Vermont Gov. Phil Scott on July 13 made a formal request to President Joseph R. Biden for federal disaster funds to assist individuals and communities in recovering from floods that occurred from July 7-12. The Major Disaster Declaration would provide relief to individuals and communities.
“Vermonters have faced incredible loss as a result of this historic and catastrophic flooding event,” Scott said. “While we’re still focused primarily on the immediate response, as we transition to the recovery phase, federal assistance will be critical to support families, businesses and infrastructure. With support from Washington, and the inspiring resiliency of Vermonters, we will be able to rebuild and recover.”
The Fuel Line, the newsletter of the Vermont Fuel Dealers Association, reported July 14 that the Governor had signed an Emergency Declaration that speeds recovery and rebuilding. “It waives hours of service requirements for Commercial Vehicle Operators who are supporting the emergency relief effort with goods, materials, equipment and fuel,” Fuel Line reported. “It also provides professional service licensing flexibility, allowing residential contractors who are certified in another state to work in Vermont during the declaration. It does not address heating techs, although we expect the Department of Public Safety to issue a similar exemption soon.”
The Fuel Line also advised fuel dealers:
“If your home or business has been impacted by the flooding there may be resources available in the near future. In the meantime, what is important is to document any damage with photos and to write down your experience. Be sure to capture all losses, including the loss of business income, inventory, equipment, and property.”
Fuel dealers who have been affected by the flooding should contact their insurance companies “to file a claim or understand what losses may be covered.” The Fuel Line also noted that, “In some cases, homeowners whose fuel tanks have been dislodged may qualify for assistance from the Vermont Petroleum Cleanup Fund (PCF). For residential properties, the PCF will pay for up to $50,000 to clean up a spill, after a $250 deductible.”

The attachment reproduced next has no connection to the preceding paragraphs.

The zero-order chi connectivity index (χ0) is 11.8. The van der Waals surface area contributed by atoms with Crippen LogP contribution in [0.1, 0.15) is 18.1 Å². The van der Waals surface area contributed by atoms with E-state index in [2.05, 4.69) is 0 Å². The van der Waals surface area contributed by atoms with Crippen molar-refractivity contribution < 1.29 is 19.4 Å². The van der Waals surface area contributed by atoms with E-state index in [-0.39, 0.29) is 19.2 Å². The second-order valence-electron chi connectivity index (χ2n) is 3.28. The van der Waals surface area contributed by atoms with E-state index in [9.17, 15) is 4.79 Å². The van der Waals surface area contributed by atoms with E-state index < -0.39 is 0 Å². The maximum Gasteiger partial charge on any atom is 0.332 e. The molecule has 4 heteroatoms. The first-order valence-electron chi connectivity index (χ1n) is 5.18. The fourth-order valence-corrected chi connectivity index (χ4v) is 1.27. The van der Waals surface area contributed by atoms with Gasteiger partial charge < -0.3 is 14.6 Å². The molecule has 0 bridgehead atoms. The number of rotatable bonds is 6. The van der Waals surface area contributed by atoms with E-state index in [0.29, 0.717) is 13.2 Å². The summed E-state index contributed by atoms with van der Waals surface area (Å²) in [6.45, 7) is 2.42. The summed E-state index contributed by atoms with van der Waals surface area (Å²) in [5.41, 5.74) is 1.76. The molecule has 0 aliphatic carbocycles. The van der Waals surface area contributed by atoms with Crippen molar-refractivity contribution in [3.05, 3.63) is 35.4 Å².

Later on July 13, the governor signed an addendum to his Emergency Declaration, which directs state agencies and departments to provide specific and temporary regulatory relief to expedite the state’s response.
Under authority provided by the state of emergency, the temporary regulatory relief is for: timely access to gravel and rock fill, asphalt and concrete for road and infrastructure repair; facilitating commercial motor vehicle operations needed to support emergency relief efforts transporting supplies, goods, materials, equipment, and fuel into Vermont; facilitating transportation of materials and equipment; and professional service licensing flexibility.
“This historic rainfall and flooding have caused catastrophic damage to infrastructure across the state, and destroyed homes and businesses,” Scott said. “Securing and rebuilding roads and critical infrastructure needs to happen quickly to keep Vermonters safe. To move as quickly as this response requires, we need to pause certain requirements and waive specific restrictions that can delay this important work.”
The request for federal disaster funds comes under the federal Public Assistance (PA) and Individual Assistance (IA) programs. A Public Assistance disaster declaration, if approved, would allow communities in declared counties to receive at least 75% reimbursement for storm response and recovery, including repairs to public infrastructure.
The Individual Assistance program would help individuals impacted by the disaster seek reimbursement for necessary expenses and serious needs that cannot be met through insurance or other forms of assistance. Eligible expenses include rental assistance, home repair, home replacement, and lodging, among other expenses.
The governor’s request was sent to FEMA. FEMA will send a recommendation to President Biden, who has ultimate authority to approve or reject the request.